Tuesday, July 7, 2009

Indy Tea Party 1, Rain 0

I have spent many days in the rain; I remember a time in Korea sitting on the back of an Army vehicle under my olive drab poncho while equally green frogs jumped all around me; I remember waiting for the rain to stop before several great Indy 500s. My children and I once slept in the car through a night of rain and lightening while trying to camp in the hills of Michigan. I can't forget living through three hurricanes in Florida. Again and again, it seemed like the rain, when it came, always won; but not on July 4, 2009. On that day the Indy Tea Party won.

There was an impressive march of people down the streets of Indy toward the park where the Indy Tea Party was held. There were hundreds of rain coats and ponchos and many signs with streaked messages proclaiming the attendees’ desire for freedom. There were young people, middle aged people and senior citizens. There were tents selling Tea Party paraphernalia and others for signing petitions against government boondoggles. There were speeches that got the crowd excited and there were hot dogs and lawn chairs.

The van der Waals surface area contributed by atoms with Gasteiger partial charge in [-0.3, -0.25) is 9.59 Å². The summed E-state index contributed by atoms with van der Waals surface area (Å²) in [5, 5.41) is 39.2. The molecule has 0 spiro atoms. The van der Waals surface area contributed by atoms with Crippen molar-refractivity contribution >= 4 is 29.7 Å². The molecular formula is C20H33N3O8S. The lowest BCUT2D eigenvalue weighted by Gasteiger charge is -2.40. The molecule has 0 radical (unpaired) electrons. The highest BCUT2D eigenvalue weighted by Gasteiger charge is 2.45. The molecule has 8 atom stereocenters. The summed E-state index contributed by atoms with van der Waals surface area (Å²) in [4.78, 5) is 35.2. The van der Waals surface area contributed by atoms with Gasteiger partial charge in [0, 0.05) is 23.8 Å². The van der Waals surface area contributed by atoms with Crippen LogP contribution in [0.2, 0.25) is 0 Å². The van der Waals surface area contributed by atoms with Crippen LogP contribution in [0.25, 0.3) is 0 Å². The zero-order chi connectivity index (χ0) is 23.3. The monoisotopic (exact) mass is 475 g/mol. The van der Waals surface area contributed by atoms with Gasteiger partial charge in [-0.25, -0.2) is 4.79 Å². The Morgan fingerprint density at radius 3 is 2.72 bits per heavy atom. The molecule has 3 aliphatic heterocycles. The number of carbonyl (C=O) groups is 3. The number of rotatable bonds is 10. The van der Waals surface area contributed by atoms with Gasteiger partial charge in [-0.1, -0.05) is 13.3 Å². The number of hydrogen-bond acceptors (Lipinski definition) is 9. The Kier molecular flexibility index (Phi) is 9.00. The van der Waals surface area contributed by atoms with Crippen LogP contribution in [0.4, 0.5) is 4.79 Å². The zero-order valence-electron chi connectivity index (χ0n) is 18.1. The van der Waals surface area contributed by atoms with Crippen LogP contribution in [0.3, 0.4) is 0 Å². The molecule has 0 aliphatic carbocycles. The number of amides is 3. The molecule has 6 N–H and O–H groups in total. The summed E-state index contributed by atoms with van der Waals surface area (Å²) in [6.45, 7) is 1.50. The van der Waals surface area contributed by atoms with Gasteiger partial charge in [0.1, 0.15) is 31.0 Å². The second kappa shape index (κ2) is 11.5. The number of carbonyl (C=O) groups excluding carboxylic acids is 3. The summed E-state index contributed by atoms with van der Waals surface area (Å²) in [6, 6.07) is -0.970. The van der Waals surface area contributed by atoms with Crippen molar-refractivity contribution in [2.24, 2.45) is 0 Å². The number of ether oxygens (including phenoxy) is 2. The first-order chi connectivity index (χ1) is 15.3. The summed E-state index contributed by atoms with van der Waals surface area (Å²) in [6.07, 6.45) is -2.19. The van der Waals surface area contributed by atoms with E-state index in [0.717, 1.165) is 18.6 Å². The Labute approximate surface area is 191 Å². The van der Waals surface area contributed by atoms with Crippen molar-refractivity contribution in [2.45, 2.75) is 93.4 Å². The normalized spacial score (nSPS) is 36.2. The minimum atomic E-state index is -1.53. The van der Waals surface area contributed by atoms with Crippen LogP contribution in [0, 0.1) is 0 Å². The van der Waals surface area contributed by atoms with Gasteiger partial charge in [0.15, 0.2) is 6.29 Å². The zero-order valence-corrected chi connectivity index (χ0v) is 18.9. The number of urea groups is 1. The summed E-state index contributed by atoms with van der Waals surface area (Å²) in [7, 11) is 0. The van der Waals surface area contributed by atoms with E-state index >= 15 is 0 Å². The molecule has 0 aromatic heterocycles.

The crowd was smaller than on April 15, but who wants to stand in the rain? Those who attended proved they were not fair weather patriots. And like thousands of others across the country they were part of a protest that will continue to grow. I was impressed by the thoughtfulness of the signs and by the friendliness of the people. The rain was not a problem.

Richard and Laura Behney and their staff of volunteers are to be congratulated for their hard work and organizational skills. If you haven’t donated to help defray costs, please do so, even if it is only a small amount. This is a grass roots organization. It does not get grant money like ACORN and they don’t have the backing of a political organization. It only has your backing.

Contrast these patriots who stood in the rain with a leader who utters the Presidential oath as if it were a punch line; who then fires executives of private companies and destroys the sanctity of contract – after 233 years of freedom – in only a few short days. To fight this cynical hatred of freedom, we must continue the Tea Parties. They may be our only hope.

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